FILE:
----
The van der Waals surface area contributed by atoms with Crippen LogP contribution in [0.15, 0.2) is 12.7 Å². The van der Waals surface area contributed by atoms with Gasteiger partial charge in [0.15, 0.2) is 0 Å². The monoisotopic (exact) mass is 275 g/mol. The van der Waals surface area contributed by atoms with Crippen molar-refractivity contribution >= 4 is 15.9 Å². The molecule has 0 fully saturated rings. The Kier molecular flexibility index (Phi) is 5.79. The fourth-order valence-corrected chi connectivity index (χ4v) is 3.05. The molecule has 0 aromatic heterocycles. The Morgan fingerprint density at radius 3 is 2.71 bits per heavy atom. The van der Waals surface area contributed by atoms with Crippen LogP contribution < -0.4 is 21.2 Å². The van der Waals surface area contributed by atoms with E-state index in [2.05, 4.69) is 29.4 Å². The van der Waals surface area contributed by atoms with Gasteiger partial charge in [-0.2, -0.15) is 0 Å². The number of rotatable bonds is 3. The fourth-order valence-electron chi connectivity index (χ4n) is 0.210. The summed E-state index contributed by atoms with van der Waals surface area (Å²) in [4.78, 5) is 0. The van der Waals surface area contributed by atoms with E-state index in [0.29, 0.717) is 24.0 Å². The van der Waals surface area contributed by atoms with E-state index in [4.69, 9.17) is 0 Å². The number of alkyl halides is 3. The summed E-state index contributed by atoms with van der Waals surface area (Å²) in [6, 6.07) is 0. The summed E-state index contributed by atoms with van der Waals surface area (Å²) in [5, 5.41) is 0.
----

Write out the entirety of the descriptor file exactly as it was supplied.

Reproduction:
The van der Waals surface area contributed by atoms with Crippen LogP contribution in [0.15, 0.2) is 12.7 Å². The van der Waals surface area contributed by atoms with Gasteiger partial charge in [0.15, 0.2) is 0 Å². The monoisotopic (exact) mass is 275 g/mol. The van der Waals surface area contributed by atoms with Crippen molar-refractivity contribution >= 4 is 15.9 Å². The molecule has 0 fully saturated rings. The Kier molecular flexibility index (Phi) is 5.79. The fourth-order valence-corrected chi connectivity index (χ4v) is 3.05. The molecule has 0 aromatic heterocycles. The Morgan fingerprint density at radius 3 is 2.71 bits per heavy atom. The van der Waals surface area contributed by atoms with Crippen LogP contribution < -0.4 is 21.2 Å². The van der Waals surface area contributed by atoms with E-state index in [2.05, 4.69) is 29.4 Å². The van der Waals surface area contributed by atoms with Gasteiger partial charge in [-0.2, -0.15) is 0 Å². The number of rotatable bonds is 3. The fourth-order valence-electron chi connectivity index (χ4n) is 0.210. The summed E-state index contributed by atoms with van der Waals surface area (Å²) in [4.78, 5) is 0. The van der Waals surface area contributed by atoms with E-state index in [0.29, 0.717) is 24.0 Å². The van der Waals surface area contributed by atoms with E-state index in [4.69, 9.17) is 0 Å². The number of alkyl halides is 3. The summed E-state index contributed by atoms with van der Waals surface area (Å²) in [6, 6.07) is 0. The summed E-state index contributed by atoms with van der Waals surface area (Å²) in [5, 5.41) is 0.